ewe are here said...

Call social services. Call them. And if they won't listen to you on the phone, go to their offices and make them. Bring any documentation you have about her activities, her history, and that of the men in her life. Apply to be the kids' guardian yourself if you can.

YOu might seek legal advice at a legal clinic as to how to go about getting guardianship under the circumstances.

You will never forgive yourself if you don't try every way you can think of to get your nephew away from his mother, especially if he ends up dead, hurt or 'just' seriously screwed up if he stays with her.

Anonymous said...

This is almost exactly like my situation with my sister and nephew. Luckily my nephew's father is a great man and stood up and took custody and now my nephew has a happy and stable home, while my sister (post-rehab) is jobless and couch surfing at friends houses, still, at 40. My sister talks about wanting her son back, but she can't even take care of herself. I've essentially cut ties with my sister, because I can't handle her drama or her constant requests for financial help. I love her, but I just can't be there to support her, emotionally, physically or financially. The main focus HAS to be the child in these situations. Call the cops if you have to, remember she has to reach rock bottom before she realizes she needs to change.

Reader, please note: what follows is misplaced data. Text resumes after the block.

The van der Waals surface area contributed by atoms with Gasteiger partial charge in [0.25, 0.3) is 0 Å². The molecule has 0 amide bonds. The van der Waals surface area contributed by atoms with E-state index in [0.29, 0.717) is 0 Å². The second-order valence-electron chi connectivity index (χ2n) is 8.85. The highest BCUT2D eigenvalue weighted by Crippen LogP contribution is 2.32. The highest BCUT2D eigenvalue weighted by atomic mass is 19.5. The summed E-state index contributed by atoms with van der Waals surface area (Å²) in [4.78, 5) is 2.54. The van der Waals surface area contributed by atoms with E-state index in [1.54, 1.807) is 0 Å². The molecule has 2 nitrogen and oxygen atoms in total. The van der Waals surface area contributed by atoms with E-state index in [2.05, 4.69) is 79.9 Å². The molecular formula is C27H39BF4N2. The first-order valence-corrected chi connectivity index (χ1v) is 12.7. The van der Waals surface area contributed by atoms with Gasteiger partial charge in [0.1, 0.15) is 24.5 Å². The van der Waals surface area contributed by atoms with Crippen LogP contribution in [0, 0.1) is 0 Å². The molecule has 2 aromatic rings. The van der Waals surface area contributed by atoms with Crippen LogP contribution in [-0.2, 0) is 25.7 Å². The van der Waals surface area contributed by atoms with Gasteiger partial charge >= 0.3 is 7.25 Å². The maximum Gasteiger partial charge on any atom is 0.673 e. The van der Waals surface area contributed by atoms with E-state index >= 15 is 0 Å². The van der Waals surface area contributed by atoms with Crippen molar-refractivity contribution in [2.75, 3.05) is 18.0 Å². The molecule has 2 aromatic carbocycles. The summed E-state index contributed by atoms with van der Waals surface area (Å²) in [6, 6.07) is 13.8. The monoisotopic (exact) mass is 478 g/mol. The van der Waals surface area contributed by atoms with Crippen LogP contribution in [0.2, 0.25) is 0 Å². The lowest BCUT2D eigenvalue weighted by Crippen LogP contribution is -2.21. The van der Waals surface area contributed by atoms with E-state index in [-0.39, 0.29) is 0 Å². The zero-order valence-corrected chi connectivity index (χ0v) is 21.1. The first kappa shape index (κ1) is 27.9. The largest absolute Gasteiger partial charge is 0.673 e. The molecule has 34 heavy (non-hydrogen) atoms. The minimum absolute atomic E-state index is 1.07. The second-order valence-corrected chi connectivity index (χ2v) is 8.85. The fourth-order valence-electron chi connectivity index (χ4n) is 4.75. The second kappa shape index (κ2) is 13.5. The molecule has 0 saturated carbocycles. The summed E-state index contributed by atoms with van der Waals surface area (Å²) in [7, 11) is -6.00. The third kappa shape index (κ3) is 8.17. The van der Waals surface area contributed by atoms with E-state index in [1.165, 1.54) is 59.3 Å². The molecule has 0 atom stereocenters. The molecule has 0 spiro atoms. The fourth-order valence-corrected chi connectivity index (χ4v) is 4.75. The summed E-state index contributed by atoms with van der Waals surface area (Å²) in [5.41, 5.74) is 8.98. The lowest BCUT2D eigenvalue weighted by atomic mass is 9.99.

Anonymous said...

I would apply to the courts for custody of my nephew, and make him a brother to my daughter. Would she (your sister) and the dad waive parental rights? Or sign them over voluntarily to you or your Mom? A visitation schedule can be set up for your nephew to see his Mom...

And are you sure your sister is still clean? Because she sure doesn't sound clean or rational in her behavior or priorities.

Can you get your nephew into counseling, through school, or wherever?